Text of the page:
I love photographing flowers up close, so their visage fills the frame of view and spills over the borders. This simple change of scale creates a dreamy, surrealistic quality. The flower becomes an abstract object, like the voluptuous flower paintings of Georgia O’Keeffe, or the bold color fields in post-painterly abstraction.
Red Poppy (1928), Georgia O’Keeffe (1887–1986)
Late-May: Peonies, Irises, Roses
These are the royalty of flowers, much celebrated in the canvases of Dutch School flower painters (van Huysum, de Heem, Mignon). Peonies are exceptionally florid and typically form the centerpiece of their still life’s. I’ve always wondered what those monumental things were. The flower heads mature to a great size until their weight makes them stoop to the ground, in what seems like a comeuppance for their proliferative hubris. Owing to this, they get dashed, stepped on, or pelted by rain. Nature is no respecter of beauty, no matter how exquisite.
Mid-June: Lilies, Dasies, Hydrangeas
Lilies seem to be the sturdiest of the bunch. They have been abloom for weeks, well into the summer, but don’t seem to be bothered by the intensifying heat. Across where I lived, there’s an orange fire hydrant, beside which tiger lilies flourished. Their long narrow petals curl back, exposing tender, antler-like stamens. This opening up that risks vulnerability in the impulse to flourish makes the flower a central metaphor for the loss of innocence. This was best exploited in the opening titles of Scorsese’s adaptation of Edith Wharton’s The Age of Innocence. Ironically, I think it is not May Welland (Wynona Ryder) nor Ellen Olenska (Michelle Pfeiffer), but Newland Archer (Daniel Day-Lewis) who was the flower in the story.
The Age of Innocence (1993), Martin Scorsese
from The Leaves are Falling (26 Oct 2009):
Leaves have finally turned color! I had been waiting for this all summer, not having lived north enough before to see the four-season cycle. The streets are covered in opulent gold and red, and gleam in late afternoon light. Color changes first at the fringes. It is not so much the production of yellow, as the retreat of green–the disappearance of chlorophyll–that light-harvesting molecule that transforms air into the trees’ very substance. Now, it is shutting down operations, one-by-one dismantling its photosynthetic accoutrements, until a mere black skeleton remains of a once dazzling fullness–a naked stick to stand up to winter.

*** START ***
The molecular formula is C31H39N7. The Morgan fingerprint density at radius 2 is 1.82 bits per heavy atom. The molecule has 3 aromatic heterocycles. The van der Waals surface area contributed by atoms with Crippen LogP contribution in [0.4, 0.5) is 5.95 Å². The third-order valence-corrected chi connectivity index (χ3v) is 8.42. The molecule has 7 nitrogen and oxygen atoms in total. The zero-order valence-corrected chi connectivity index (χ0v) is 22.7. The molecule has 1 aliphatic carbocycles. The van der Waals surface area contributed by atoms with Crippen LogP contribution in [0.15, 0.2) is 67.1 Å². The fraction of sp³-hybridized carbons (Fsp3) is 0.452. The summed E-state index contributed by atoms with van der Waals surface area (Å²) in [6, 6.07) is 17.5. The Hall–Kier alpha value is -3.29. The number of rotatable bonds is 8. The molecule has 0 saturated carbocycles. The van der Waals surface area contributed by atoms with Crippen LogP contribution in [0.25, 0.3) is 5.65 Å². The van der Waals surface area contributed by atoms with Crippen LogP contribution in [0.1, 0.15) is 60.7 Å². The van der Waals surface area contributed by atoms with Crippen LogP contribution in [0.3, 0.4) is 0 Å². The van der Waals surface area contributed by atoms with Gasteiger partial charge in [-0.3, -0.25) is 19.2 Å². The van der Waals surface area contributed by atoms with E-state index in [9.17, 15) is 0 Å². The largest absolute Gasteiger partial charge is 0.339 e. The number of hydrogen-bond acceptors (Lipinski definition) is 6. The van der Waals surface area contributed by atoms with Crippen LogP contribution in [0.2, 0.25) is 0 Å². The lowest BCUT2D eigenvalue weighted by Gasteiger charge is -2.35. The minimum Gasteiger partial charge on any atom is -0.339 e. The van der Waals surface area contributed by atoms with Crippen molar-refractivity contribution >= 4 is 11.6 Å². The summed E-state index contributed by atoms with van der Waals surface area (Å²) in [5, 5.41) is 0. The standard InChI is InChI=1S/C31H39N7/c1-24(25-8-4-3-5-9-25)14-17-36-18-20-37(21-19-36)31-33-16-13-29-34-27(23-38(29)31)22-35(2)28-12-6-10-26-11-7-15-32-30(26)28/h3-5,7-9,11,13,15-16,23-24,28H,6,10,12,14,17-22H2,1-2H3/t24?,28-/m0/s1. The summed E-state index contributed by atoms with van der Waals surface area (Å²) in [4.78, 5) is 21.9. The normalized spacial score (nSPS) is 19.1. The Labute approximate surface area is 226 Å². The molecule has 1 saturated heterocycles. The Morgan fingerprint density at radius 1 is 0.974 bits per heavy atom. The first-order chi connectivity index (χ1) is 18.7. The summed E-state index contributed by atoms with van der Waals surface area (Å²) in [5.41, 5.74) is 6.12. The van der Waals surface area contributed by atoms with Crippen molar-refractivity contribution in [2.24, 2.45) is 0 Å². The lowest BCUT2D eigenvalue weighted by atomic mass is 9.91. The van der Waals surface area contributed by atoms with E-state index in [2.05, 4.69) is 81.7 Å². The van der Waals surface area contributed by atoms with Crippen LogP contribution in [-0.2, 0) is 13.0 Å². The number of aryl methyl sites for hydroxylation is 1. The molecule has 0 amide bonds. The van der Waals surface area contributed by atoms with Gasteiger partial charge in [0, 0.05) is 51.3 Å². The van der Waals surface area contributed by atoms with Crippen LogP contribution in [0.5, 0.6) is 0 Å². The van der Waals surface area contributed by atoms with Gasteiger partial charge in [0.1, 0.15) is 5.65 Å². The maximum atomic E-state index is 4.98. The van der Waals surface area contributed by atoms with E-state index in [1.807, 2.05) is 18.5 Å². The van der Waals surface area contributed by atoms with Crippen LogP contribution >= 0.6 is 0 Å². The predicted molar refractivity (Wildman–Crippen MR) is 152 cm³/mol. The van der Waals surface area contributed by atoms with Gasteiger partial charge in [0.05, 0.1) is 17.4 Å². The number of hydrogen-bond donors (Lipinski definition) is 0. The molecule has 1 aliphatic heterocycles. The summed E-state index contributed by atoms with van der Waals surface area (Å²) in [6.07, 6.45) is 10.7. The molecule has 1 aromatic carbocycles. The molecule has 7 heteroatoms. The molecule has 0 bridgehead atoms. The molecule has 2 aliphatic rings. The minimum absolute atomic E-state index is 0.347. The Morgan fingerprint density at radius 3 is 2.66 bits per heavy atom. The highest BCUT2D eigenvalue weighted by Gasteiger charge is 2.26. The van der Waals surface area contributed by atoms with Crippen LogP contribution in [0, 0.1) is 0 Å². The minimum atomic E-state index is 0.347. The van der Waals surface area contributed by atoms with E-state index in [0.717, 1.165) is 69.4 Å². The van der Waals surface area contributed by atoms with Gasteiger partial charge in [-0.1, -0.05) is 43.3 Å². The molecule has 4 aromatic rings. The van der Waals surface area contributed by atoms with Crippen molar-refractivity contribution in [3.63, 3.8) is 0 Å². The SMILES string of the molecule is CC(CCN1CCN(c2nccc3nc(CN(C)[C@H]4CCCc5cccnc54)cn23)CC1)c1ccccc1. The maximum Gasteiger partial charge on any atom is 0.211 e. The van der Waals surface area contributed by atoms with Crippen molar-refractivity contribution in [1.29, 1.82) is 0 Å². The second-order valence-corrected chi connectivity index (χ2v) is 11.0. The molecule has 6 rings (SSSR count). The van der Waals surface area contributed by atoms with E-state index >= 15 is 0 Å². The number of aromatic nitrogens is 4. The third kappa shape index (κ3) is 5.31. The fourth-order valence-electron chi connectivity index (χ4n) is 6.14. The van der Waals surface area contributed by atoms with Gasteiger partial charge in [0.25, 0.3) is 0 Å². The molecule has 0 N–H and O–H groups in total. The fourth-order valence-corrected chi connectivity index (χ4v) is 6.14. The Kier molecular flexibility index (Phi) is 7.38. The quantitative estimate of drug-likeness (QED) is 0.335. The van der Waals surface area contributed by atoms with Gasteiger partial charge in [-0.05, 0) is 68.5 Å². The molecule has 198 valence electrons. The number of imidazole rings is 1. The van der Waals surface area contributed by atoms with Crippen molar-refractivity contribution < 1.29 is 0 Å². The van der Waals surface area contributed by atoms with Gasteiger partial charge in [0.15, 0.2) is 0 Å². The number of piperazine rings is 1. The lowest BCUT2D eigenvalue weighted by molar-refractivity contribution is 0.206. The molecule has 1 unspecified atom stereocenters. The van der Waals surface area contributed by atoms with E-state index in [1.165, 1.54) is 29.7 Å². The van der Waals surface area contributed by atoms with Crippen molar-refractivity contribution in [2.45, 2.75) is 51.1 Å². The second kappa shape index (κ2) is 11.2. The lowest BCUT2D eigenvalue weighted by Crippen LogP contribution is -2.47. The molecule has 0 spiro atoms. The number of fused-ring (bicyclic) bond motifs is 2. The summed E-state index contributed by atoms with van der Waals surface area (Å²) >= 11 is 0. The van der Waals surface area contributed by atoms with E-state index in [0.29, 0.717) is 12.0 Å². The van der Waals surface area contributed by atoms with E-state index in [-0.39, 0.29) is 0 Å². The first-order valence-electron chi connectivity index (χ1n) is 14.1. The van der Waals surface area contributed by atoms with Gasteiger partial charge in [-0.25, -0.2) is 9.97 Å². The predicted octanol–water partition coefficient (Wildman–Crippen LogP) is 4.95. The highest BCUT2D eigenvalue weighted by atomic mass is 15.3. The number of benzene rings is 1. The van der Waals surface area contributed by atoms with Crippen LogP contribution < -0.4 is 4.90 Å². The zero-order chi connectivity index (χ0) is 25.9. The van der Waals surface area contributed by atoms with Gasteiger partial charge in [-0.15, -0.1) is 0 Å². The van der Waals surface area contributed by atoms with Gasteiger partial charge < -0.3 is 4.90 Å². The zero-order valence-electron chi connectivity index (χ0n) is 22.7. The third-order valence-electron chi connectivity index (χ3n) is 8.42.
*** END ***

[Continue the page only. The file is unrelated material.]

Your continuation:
Reds and purples also appear, at the right conditions, as excess sugars of winter hoarding are transformed by light into color. An occult conjunction of moisture and weather, the onset of spring, the end of summer. No two autumns are thus ever alike.
Hero (2002), Zhang Yimou
Fourth of July
I had since moved to a new place, just a couple of blocks from where I was staying. Shelley, the woman who owns it teaches yoga, but is an artist at heart. She paints in the abstract expressionist mode, a form (or formlessness) that I have recently come to appreciate. Her house is somewhat in a purposeful disarray, like an unfinished canvas. It feels scuffed by life. Friends openly come and go. In the evenings, things may suddenly get energized, and jazz music would play on the piano.
It’s been two years since I moved here in Illinois for a job at the university, and seven years since I relocated to the US. It is a long time to be away from my country, but I have also grown fond of this one. Shelley invited me to a party for her yoga class on the Fourth of July. It was at a house in Homer surrounded by trees in the middle of soybean fields. As the evening set in, thousands of fireflies rose from the ground. The children brought out jars to collect the “lightning bugs”. A sickle-shaped moon appeared on the indigo sky just above an orange horizon. Soon the fireworks began. We had a wide view of three towns in the backyard, but our attention turned to the kids. The jars were forgotten in the grass, and they started playing with glow sticks, twirling them in their arms. “Oh, how beautiful!,” Shelley cheered. “Who needs jazz when you can watch children play with colors!”